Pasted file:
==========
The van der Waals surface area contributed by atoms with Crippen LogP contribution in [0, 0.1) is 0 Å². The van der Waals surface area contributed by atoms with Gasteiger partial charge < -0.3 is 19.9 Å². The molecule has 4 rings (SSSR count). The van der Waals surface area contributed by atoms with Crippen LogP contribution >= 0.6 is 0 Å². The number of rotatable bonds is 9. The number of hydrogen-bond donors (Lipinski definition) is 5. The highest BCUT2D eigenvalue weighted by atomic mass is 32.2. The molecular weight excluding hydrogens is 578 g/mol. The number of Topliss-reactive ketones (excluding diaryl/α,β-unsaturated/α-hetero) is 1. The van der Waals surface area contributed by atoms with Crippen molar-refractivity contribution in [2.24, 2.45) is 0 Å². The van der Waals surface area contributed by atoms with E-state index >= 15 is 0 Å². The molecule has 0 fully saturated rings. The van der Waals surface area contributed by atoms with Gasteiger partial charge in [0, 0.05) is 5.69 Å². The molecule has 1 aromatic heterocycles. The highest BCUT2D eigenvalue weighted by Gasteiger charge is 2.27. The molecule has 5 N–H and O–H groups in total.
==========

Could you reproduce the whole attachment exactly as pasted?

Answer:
The van der Waals surface area contributed by atoms with Crippen LogP contribution in [0, 0.1) is 0 Å². The van der Waals surface area contributed by atoms with Gasteiger partial charge < -0.3 is 19.9 Å². The molecule has 4 rings (SSSR count). The van der Waals surface area contributed by atoms with Crippen LogP contribution >= 0.6 is 0 Å². The number of rotatable bonds is 9. The number of hydrogen-bond donors (Lipinski definition) is 5. The highest BCUT2D eigenvalue weighted by atomic mass is 32.2. The molecular weight excluding hydrogens is 578 g/mol. The number of Topliss-reactive ketones (excluding diaryl/α,β-unsaturated/α-hetero) is 1. The van der Waals surface area contributed by atoms with Crippen molar-refractivity contribution in [2.24, 2.45) is 0 Å². The van der Waals surface area contributed by atoms with E-state index >= 15 is 0 Å². The molecule has 0 fully saturated rings. The van der Waals surface area contributed by atoms with Gasteiger partial charge in [0, 0.05) is 5.69 Å². The molecule has 1 aromatic heterocycles. The highest BCUT2D eigenvalue weighted by Gasteiger charge is 2.27. The molecule has 5 N–H and O–H groups in total.